Article Review:The Caribbean and Climatic Change by Bueno et al (2008)
The article by Bueno et al (2008) titled “The Caribbean and Climatic Change: The Cost of Inaction” examines the possible costs of greenhouse gas emissions, pollution, and other harmful human activities on the environment. They observe through this analysis that the populations living in the Caribbean islands are vulnerable to climate change which has been largely instigated by human activities and failure by the authorities to establish proper measures to curb climatic change. The Caribbean nation experiences frequent rise in sea level, hotter temperatures, and the increase in the intensity of the hurricanes, excessive floods and storms. These harsh conditions have jeopardized not only human lives but, also the property in this part of the globe. At other times, the rise of sea levels leads to submersion of the smaller islands, thus making the lives of the inhabitants unbearable if not impossible. With considerations that a good number of tourists flock to the Caribbean because of its favorable temperature, the authors observe that the significant rise of temperature to extreme levels has significantly hampered the tourism sector. Tourism is currently considered the backbone of the Caribbean economy and when it is affected, it causes a noteworthy damage. The authors go on to present case studies of Caribbean states that have been adversely affected by climate change. These include Colombia, Cuba, Puerto Rico and the Caribbean islands. However, the authors content that the acceleration of the impact of climate change is attributed by the inaction of the government and the international community. The authorities as reiterated by the authors need to exert force in controlling for instance, greenhouse emissions, deforestation as well as setting mechanisms of controlling floods, storms, and hurricanes among others.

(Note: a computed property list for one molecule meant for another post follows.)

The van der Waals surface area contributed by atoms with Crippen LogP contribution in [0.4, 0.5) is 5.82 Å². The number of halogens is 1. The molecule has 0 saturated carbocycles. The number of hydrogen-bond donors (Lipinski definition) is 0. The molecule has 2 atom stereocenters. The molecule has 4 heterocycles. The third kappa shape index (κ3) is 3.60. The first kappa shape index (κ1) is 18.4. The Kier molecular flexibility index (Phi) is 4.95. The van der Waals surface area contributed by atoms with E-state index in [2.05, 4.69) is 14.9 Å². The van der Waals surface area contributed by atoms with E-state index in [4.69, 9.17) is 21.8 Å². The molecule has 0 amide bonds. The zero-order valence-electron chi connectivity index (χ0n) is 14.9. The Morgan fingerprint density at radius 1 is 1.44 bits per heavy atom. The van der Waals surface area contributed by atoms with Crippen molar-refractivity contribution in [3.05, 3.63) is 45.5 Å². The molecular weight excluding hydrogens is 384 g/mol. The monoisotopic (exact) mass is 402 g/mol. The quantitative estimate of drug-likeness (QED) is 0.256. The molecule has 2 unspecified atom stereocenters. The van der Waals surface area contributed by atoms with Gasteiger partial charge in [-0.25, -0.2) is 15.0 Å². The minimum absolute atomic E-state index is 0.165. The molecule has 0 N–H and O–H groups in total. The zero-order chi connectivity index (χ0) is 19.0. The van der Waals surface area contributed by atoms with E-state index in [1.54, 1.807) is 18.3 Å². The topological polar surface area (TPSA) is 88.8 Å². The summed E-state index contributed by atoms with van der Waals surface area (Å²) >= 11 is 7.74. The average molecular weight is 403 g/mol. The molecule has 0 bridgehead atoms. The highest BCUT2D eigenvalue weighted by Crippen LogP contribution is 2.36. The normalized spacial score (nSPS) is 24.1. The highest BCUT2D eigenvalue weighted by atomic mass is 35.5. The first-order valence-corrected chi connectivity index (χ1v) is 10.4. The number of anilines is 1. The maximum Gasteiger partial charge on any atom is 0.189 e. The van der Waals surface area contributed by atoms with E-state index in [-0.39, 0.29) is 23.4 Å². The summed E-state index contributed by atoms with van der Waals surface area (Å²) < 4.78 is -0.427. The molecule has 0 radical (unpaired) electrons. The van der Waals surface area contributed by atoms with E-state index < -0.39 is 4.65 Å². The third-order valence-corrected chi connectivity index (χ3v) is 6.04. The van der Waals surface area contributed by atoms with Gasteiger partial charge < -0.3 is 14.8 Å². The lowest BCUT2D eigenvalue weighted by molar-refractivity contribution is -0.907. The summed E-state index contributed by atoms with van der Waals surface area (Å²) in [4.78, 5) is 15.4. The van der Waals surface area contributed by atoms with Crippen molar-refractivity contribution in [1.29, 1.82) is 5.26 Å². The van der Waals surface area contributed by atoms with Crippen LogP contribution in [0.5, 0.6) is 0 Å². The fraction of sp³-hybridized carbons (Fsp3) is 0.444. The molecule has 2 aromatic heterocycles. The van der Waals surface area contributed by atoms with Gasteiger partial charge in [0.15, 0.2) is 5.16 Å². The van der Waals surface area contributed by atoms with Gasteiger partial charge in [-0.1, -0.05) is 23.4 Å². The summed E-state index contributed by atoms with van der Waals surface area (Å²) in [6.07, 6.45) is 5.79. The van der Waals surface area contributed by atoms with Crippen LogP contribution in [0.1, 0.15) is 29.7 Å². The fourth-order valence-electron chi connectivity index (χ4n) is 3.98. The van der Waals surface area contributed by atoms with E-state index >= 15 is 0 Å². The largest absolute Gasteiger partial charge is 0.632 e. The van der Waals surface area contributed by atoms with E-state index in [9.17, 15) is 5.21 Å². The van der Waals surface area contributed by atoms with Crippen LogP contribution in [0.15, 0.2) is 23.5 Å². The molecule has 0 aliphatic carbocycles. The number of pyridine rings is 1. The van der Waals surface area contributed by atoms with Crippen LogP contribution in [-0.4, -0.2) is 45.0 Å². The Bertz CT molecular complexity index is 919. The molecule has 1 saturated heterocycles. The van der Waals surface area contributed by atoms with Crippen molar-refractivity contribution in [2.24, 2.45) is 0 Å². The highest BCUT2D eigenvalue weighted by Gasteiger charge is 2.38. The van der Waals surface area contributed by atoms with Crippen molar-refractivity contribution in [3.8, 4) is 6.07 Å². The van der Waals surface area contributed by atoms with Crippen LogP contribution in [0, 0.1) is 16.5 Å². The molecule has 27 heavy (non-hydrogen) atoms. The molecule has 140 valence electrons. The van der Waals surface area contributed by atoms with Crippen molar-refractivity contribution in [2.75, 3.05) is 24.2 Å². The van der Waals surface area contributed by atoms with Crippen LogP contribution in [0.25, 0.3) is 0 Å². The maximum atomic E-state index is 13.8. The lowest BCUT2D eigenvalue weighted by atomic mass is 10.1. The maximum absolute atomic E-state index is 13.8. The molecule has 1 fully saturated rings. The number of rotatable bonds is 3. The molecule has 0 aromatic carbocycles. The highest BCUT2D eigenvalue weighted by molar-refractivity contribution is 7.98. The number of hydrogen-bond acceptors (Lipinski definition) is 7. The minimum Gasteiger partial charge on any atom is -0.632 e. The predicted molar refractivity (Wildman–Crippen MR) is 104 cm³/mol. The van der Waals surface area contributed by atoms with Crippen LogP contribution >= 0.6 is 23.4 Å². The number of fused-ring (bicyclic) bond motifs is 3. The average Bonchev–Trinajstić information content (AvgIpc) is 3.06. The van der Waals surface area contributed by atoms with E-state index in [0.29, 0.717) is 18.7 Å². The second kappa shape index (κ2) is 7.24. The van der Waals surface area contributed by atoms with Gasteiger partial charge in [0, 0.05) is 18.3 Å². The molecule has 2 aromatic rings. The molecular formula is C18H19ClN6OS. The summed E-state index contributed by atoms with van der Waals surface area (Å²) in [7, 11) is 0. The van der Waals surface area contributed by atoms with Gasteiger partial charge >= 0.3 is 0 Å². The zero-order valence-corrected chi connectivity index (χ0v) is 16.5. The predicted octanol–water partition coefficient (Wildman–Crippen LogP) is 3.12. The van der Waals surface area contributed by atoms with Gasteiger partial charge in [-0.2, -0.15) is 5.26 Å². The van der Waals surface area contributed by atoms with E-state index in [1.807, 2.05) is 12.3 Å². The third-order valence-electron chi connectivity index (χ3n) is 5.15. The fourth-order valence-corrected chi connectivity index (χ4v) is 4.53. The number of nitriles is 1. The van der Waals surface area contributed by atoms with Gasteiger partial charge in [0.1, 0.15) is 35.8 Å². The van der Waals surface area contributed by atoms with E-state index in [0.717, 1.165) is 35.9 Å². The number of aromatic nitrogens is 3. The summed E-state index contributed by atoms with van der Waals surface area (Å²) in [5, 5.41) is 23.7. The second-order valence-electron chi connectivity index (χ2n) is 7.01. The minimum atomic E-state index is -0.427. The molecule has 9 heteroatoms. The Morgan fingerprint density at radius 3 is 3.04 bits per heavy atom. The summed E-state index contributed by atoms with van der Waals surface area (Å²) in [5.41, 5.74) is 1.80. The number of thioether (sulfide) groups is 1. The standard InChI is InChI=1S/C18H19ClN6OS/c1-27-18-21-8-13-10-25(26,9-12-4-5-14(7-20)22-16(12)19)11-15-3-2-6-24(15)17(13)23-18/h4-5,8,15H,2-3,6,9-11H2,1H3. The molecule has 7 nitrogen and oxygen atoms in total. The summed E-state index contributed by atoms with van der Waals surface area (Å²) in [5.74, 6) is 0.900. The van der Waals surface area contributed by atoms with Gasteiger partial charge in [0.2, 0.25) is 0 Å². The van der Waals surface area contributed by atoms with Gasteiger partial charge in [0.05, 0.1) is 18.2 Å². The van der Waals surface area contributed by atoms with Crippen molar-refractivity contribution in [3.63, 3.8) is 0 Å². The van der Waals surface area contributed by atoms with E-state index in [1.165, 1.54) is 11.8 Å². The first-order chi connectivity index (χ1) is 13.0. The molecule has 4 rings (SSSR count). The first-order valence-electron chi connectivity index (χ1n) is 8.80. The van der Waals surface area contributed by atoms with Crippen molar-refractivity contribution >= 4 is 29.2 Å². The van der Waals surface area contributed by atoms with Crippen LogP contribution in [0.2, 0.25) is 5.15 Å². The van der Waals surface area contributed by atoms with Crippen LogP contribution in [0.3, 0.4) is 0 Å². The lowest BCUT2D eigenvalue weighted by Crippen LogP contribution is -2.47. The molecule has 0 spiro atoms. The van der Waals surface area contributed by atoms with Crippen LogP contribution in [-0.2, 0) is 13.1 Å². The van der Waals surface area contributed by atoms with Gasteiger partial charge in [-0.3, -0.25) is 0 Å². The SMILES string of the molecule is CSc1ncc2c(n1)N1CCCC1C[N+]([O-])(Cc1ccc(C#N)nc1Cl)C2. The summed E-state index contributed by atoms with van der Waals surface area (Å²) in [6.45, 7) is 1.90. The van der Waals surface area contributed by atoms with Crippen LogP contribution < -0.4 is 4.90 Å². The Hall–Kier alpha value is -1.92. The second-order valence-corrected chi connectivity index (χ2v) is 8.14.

This article relates with the chapter on the Caribbean Contrasts (Blouet, 2015, chapter 9) in various ways. For instance, while Bueno et al (2015) acknowledges tourism as the backbone of the Caribbean economy, Blouet has discussed the diverse attraction features that make the Island nation a popular destination for tourists. Therefore, the article agrees on the richness of the nation in the tourism perspective. Another area of convergence for Bueno et al article and the book by Blouet (2015) relates to the vulnerability of the local population due to climatic changes. For instance, Blouet et al (2015) writes that the massive deforestation experienced in the country as a way of creating space for agricultural practices has adversely affected the environment and the climate in general. In particular, deforestation is directly related to massive floods, soil erosion, lack of rainfall, rising level of temperatures and so on. In his recommendation, Blouet (2015) also aligns with Bueno et al’s (2015) observation by noting that the authorities have failed in their responsibilities of protecting the environment and providing guidelines on conservation measures. Additionally, the government has not bothered to create awareness of its people of the impact of their activities on climate change or the environment and what they need to do to create a good environment for their own benefit. In other words, the authors have rested blame on the government and international bodies for failing to make up policies or create awareness to ensure the environment is not destroyed. These authors also opine that if the trend persists, then the situation will ultimately turn from bad to worse and maybe make the region unfavorable for human habitation. This is therefore, a wakeup call for the Caribbean government and international bodies to refocus on the Carribean and work jointly to save the nation from degradation.